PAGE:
Category: Folk

  • Jake Rodrigues: Lucky Spoon

    We played this a couple of times before anyone hit the nail on the head, and that was (inadvertently) a grumpy chum, repeating the complaint of the elderly that old music is better, but like a stopped clock occasionally correct, specifically, of Radio Two: “Every song was a reminder of how pop music was; simple […]

  • Luke Sital-Singh: Dressing Like A Stranger

    We liked Luke Sital-Singh’s early material but found his last album a disappointment, something that in turn was itself disappointing, as he can be good. He said thank you on Twitter for the poor review, and we’re assuming he was not merely being sarcastic but had a wake-up call, and this new album is really […]

  • Rob Heron and The Tea Pad Orchestra: The Party’s Over

    Rob Heron and The Tea Pad Orchestra’s fifth album is a homely offering. It’s not a classic release but it might encourage you to see them live. The sound is cliched country and western, familiar to fans of Bob’s Country Bunker where the Blues Brothers were forced to play Stand By Your Man and Rawhide […]

  • The Lucky Ones: The Lucky Ones

    The Lucky Ones sound like they come from Kentucky or some other Appalachian area, playing what is musically straight bluegrass / roots string music, but they’re actually from the Yukon, Canada, made famous by the Klondike Gold Rush and more latterly by Ice Road Truckers. (We once went to the Motown Museum in Detroit, where […]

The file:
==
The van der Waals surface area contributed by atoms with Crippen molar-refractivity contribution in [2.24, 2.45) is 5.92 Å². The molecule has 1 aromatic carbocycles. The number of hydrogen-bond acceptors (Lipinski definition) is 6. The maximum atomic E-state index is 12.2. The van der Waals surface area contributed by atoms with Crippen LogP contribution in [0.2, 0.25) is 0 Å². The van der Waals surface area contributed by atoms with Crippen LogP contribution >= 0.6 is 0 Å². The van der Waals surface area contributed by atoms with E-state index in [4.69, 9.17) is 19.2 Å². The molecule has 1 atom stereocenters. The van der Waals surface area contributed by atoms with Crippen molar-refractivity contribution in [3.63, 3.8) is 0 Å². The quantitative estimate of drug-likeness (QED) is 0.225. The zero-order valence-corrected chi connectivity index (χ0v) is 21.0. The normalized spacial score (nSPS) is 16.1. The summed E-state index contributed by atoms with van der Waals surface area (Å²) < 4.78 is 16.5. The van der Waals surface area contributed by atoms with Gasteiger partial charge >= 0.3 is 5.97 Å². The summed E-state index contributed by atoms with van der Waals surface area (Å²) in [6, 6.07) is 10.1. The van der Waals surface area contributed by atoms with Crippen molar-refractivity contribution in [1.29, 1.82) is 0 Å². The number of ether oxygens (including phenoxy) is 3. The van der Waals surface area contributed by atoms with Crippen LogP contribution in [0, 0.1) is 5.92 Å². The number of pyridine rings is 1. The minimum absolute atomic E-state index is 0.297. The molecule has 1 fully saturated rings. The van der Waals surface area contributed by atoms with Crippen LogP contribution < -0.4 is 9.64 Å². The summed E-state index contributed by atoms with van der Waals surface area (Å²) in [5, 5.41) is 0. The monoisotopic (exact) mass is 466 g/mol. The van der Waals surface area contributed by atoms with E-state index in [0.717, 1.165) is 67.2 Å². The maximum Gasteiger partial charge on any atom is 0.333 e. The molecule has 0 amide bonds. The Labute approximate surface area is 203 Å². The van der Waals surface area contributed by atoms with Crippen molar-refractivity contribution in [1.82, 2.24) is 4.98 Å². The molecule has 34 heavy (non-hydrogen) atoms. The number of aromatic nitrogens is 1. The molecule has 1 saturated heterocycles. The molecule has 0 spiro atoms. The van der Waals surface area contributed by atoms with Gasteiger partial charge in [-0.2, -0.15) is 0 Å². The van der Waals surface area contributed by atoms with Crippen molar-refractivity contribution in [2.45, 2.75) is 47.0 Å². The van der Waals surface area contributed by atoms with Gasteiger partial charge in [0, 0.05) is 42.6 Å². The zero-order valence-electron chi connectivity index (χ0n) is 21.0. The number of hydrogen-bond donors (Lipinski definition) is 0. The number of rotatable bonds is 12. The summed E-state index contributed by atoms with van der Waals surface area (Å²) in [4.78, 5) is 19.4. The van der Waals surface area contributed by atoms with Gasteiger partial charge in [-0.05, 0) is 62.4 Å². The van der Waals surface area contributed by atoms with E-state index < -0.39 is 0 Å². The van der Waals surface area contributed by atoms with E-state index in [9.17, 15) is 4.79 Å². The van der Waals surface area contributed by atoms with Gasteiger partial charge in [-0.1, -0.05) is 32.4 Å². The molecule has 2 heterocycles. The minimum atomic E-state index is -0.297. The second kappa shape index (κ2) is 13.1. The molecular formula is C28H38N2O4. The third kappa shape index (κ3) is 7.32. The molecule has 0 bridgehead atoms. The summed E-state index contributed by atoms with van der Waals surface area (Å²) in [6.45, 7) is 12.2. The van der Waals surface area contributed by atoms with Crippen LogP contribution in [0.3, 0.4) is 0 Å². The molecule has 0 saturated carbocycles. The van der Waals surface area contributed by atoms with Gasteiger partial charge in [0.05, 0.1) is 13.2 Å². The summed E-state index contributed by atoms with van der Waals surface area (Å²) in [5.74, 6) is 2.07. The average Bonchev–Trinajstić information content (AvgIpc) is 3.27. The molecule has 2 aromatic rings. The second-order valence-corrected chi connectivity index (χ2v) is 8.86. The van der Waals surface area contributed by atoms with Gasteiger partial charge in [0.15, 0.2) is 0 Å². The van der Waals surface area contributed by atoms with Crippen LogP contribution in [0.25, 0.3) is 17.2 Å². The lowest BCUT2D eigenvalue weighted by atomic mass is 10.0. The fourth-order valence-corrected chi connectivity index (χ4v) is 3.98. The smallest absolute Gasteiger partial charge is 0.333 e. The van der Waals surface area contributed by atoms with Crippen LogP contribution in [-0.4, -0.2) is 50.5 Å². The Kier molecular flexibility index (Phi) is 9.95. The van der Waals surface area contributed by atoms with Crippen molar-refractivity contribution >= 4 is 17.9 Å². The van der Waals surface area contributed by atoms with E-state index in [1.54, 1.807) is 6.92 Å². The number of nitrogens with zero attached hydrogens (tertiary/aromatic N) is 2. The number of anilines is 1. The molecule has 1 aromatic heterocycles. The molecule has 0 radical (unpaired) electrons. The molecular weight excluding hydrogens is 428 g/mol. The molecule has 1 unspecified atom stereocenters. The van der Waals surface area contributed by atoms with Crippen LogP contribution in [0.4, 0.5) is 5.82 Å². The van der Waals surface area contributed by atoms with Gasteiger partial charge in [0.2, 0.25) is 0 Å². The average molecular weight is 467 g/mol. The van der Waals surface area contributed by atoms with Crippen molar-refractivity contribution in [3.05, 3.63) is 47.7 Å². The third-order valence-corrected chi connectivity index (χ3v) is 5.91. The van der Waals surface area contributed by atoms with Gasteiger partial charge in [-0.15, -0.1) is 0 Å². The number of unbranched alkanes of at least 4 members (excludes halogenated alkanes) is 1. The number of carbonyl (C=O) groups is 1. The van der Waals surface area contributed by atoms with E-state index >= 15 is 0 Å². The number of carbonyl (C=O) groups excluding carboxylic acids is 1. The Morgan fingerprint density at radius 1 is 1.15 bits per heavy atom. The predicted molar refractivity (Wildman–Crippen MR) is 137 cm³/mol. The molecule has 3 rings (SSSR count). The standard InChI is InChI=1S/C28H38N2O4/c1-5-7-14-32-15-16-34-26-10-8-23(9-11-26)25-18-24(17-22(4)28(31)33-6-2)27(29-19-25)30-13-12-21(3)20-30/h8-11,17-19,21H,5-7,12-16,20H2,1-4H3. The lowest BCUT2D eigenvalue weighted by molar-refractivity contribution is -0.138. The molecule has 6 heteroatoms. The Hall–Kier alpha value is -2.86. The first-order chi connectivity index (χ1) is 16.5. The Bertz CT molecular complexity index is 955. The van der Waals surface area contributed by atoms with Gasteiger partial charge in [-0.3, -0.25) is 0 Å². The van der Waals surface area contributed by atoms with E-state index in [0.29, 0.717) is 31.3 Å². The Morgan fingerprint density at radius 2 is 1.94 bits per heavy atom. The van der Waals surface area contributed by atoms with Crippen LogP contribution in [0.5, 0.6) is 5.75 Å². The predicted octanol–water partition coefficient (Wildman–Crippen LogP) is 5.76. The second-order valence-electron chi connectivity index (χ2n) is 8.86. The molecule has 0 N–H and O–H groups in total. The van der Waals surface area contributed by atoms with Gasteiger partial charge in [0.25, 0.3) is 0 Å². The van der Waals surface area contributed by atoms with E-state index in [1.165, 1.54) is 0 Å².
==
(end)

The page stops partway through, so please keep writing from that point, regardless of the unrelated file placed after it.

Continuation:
• Neil Young: Carnegie Hall 1970

    New Young albums come along faster than the 38 bus to Crewe and the quality can be patchy (including a set recorded as a warm-up to this) but this is superb. It’s the first release from his Official Bootleg series.It’s just Young and his acoustic guitar and piano and there are 23 songs, many classics […]

  • Mari Joyce: Dear Moon

    We listen to a lot of challenging music and for some weeks we’ve been missing something calming; we had some lovely Elgar songs and plenty of folk, but it wasn’t quite what we needed. Then came this. Ten seconds in, and we knew this was it. It helped that it reminded us of Fisherman’s Woman […]

  • Ben Bedford: Portraits

    Ben Bedford: Portraits

    This is Bedford’s sixth album; his last, Hermit’s Spyglass, was excellent and this is even better. Perhaps not surprising, as he has picked songs from his first three albums to create a collection of songs, the intention’s clear from the album title. Hermit’s Spyglass told some good tales – it mapped daily life on a […]

  • Beans On Toast: Knee Deep In Nostalgia / The Unforeseeable Future

    Beans (aka Jay McAllister) normally drops one album a year but clearly lockdown has left him with little else on his plate and we get two. They’re both self-explanatory in their titles. Knee Deep In Nostalgia sees man-of-the-people poet and guitarist Beans looking back fondly at his past and his likes, from memories of favourite […]

  • Michael Bernard Fitzgerald: Love Valley

    This is Fitzgerald’s fifth album but we’ve not heard of him before; he’s a Canadian singer-songwriter so he’s been honing his craft over there. It’s a nice little album, in the best senses of “nice” and “little”: it’s a cosy musical companion that will bring comfort to fans of Americana and folky roots in these […]

  • Jack Henderson: Where’s The Revolution

    If the injustices of the world leave you feeling helpless because there’s so much wrong and so little you can do, we can offer a small action you can take – buy Jack Henderson’s new album.Henderson sounds as if he’s a jobbing musician who does well – his biography says he’s played with the likes […]